Great Lakes Council has celebrated Australia Day with the announcement of the Great Lakes Australia Day Awards, citizenship ceremonies and the awarding of school students in the e-calendar competition.
This year, there was a Special Mayor’s Award to Michael Maytom, who was instrumental in saving lives during the severe storms and floods last April in Stroud.
He spread the word to evacuate when he saw rapidly rising flood waters and physically assisted others to escape the rapidly rising water.
The Great Lakes Citizen of the Year award went to Julie Brady for her all round success in all areas from farming to singing to fighting fires and more recently, in her role as founding member for the Great Lakes Women’s Shelter.
“It was a wonderful celebration of all the worthy recipients in the Great Lakes, be they volunteers, professionals, or someone helping out their community,” Great Lakes mayor Cr Jan McWilliams said.
“Our ambassador Father Chris Riley was impressed with the calibre of the award winners as these people humbly accepted their awards.”
In the arts awards, Junior Artist of the Year was awarded to Nic Parsons, a trumpet player with the Great Lakes Band and Sinfonia.
Nic has played the bugle at Anzac Day ceremonies in Forster and Tuncurry, National Servicemen's Day, Vietnam Veterans’ Day and Remembrance Day and is an active member of his school band.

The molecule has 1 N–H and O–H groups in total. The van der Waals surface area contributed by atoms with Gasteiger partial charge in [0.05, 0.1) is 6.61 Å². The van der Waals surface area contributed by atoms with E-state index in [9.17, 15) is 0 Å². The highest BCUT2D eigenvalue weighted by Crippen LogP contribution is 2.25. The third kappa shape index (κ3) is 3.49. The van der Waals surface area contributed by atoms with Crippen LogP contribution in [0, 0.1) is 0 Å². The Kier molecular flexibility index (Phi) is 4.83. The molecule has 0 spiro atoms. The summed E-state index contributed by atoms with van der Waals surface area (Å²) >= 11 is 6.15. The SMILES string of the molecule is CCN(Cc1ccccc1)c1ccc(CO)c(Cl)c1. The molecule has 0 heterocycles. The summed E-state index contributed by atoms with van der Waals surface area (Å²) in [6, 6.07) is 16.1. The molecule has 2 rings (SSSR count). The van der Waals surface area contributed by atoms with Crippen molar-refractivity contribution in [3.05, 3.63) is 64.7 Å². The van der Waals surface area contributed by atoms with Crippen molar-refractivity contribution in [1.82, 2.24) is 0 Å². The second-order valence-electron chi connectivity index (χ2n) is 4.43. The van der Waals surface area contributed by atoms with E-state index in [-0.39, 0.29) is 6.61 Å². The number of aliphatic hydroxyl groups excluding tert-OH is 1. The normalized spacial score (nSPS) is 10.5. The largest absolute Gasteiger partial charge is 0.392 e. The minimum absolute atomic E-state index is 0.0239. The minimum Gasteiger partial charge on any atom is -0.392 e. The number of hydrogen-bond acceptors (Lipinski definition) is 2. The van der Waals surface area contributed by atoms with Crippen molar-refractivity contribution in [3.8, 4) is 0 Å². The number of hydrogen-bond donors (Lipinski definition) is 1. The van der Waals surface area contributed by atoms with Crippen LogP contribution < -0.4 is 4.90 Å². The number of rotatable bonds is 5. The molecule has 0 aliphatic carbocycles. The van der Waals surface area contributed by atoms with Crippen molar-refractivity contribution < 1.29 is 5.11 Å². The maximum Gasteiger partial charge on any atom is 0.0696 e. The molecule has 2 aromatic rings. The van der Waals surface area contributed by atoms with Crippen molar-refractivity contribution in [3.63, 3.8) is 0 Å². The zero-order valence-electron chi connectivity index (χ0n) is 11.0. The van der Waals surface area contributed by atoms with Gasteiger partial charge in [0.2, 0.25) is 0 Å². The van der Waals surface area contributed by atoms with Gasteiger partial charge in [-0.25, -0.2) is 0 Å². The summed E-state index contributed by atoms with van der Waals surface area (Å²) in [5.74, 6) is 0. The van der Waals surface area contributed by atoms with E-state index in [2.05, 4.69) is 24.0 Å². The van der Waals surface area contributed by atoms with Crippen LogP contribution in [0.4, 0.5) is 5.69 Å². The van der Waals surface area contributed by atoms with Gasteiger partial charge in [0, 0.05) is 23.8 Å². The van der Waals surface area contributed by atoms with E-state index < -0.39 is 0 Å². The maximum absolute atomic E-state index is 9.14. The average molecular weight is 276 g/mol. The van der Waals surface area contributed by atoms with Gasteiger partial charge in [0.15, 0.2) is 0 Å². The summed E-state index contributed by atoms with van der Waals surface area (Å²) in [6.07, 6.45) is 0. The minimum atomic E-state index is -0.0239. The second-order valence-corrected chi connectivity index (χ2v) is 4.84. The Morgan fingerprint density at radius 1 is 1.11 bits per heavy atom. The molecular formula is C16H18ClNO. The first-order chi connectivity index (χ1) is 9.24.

Artist of the Year went to Stephanie Holm, whose art shows her appreciation of the beauty of the natural world and encourages conservation of our natural assets.
In addition to her visual art, Stephanie writes creatively and in 2015 she published an art-therapy colouring-in book.
The Local Champion of the Arts Award went to the Lakeside Festival Incorporated for its efforts to produce an event for local musicians and artists to showcase their talents. The festival enriches the community as a cultural event for the region.
Dane Jeffery took out the Sportsperson of the Year Award for his outstanding swimming achievements both locally and at state level.
Dane’s dedication to his sport enabled him to win a bronze medal in 100 breast stroke and he was a finalist in other events at the recent NSW Short Course State Age Championships.
Ruby Keys’ concern about homelessness and the plight of those less fortunate
than others has been reconsigned in the awarding of Young Citizen of the Year.
Ruby collected food and other goods to distribute to homeless people when she was in Sydney recently.
Hardly a passing phase, Ruby has incorporated research on this subject into her HSC studies at Bulahdelah Central School.
Stroud’s Jacqueline Versace was a nominee in the Citizen of the Year category and Susan Philson was nominated in the art category.
Citizenship ceremonies saw new Australians naturalised from Thailand, United Kingdom, China, the Philippines, France, Bangladesh, The Netherlands and Fiji.